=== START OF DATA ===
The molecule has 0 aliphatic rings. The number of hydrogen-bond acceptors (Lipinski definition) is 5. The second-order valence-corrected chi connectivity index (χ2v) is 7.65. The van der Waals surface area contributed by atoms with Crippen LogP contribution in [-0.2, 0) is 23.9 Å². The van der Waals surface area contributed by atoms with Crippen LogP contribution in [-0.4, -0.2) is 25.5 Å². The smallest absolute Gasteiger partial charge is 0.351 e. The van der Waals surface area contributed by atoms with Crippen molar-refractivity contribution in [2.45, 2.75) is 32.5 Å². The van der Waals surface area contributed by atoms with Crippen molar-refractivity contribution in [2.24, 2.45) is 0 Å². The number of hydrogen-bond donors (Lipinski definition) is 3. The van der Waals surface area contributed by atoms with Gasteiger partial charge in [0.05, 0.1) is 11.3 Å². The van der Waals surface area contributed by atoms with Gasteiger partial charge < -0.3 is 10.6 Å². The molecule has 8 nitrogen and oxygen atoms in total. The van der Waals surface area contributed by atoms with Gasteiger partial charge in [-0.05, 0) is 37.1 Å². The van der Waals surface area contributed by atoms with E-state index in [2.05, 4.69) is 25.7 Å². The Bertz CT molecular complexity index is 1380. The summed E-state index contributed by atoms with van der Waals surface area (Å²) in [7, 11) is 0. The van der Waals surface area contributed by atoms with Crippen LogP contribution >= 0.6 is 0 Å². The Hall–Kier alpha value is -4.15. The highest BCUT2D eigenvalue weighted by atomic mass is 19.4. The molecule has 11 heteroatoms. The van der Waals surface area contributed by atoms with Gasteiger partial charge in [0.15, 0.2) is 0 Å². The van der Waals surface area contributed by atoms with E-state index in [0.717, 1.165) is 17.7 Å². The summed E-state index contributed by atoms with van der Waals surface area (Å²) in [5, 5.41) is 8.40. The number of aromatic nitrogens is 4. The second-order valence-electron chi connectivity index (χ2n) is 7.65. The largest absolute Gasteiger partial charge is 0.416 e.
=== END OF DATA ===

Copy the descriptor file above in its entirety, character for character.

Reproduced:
The molecule has 0 aliphatic rings. The number of hydrogen-bond acceptors (Lipinski definition) is 5. The second-order valence-corrected chi connectivity index (χ2v) is 7.65. The van der Waals surface area contributed by atoms with Crippen LogP contribution in [-0.2, 0) is 23.9 Å². The van der Waals surface area contributed by atoms with Crippen LogP contribution in [-0.4, -0.2) is 25.5 Å². The smallest absolute Gasteiger partial charge is 0.351 e. The van der Waals surface area contributed by atoms with Crippen molar-refractivity contribution in [2.45, 2.75) is 32.5 Å². The van der Waals surface area contributed by atoms with Crippen molar-refractivity contribution in [2.24, 2.45) is 0 Å². The number of hydrogen-bond donors (Lipinski definition) is 3. The van der Waals surface area contributed by atoms with Gasteiger partial charge in [0.05, 0.1) is 11.3 Å². The van der Waals surface area contributed by atoms with Gasteiger partial charge < -0.3 is 10.6 Å². The molecule has 8 nitrogen and oxygen atoms in total. The van der Waals surface area contributed by atoms with Gasteiger partial charge in [-0.05, 0) is 37.1 Å². The van der Waals surface area contributed by atoms with E-state index in [2.05, 4.69) is 25.7 Å². The Bertz CT molecular complexity index is 1380. The summed E-state index contributed by atoms with van der Waals surface area (Å²) in [7, 11) is 0. The van der Waals surface area contributed by atoms with Crippen LogP contribution >= 0.6 is 0 Å². The Hall–Kier alpha value is -4.15. The highest BCUT2D eigenvalue weighted by atomic mass is 19.4. The molecule has 11 heteroatoms. The van der Waals surface area contributed by atoms with Gasteiger partial charge in [0.15, 0.2) is 0 Å². The van der Waals surface area contributed by atoms with E-state index in [0.717, 1.165) is 17.7 Å². The summed E-state index contributed by atoms with van der Waals surface area (Å²) in [5, 5.41) is 8.40. The number of aromatic nitrogens is 4. The second-order valence-electron chi connectivity index (χ2n) is 7.65. The largest absolute Gasteiger partial charge is 0.416 e.